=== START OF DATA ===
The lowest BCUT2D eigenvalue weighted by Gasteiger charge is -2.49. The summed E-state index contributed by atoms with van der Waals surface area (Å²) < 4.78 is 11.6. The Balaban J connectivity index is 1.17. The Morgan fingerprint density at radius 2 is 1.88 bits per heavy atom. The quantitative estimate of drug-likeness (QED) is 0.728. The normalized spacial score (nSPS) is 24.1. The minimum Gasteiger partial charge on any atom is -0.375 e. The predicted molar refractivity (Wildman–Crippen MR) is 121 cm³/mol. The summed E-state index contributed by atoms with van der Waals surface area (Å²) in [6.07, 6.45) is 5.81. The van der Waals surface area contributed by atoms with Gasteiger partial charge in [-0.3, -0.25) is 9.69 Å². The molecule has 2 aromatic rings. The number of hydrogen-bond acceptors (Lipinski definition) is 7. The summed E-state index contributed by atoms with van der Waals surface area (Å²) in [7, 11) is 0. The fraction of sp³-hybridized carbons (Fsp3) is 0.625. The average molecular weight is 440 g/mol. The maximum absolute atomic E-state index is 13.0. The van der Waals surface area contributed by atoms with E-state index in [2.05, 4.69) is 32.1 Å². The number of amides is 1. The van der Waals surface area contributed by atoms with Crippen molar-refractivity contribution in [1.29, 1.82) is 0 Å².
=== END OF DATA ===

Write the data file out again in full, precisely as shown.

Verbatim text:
The lowest BCUT2D eigenvalue weighted by Gasteiger charge is -2.49. The summed E-state index contributed by atoms with van der Waals surface area (Å²) < 4.78 is 11.6. The Balaban J connectivity index is 1.17. The Morgan fingerprint density at radius 2 is 1.88 bits per heavy atom. The quantitative estimate of drug-likeness (QED) is 0.728. The normalized spacial score (nSPS) is 24.1. The minimum Gasteiger partial charge on any atom is -0.375 e. The predicted molar refractivity (Wildman–Crippen MR) is 121 cm³/mol. The summed E-state index contributed by atoms with van der Waals surface area (Å²) in [6.07, 6.45) is 5.81. The van der Waals surface area contributed by atoms with Gasteiger partial charge in [-0.3, -0.25) is 9.69 Å². The molecule has 2 aromatic rings. The number of hydrogen-bond acceptors (Lipinski definition) is 7. The summed E-state index contributed by atoms with van der Waals surface area (Å²) in [7, 11) is 0. The fraction of sp³-hybridized carbons (Fsp3) is 0.625. The average molecular weight is 440 g/mol. The maximum absolute atomic E-state index is 13.0. The van der Waals surface area contributed by atoms with E-state index in [2.05, 4.69) is 32.1 Å². The number of amides is 1. The van der Waals surface area contributed by atoms with Crippen molar-refractivity contribution in [1.29, 1.82) is 0 Å².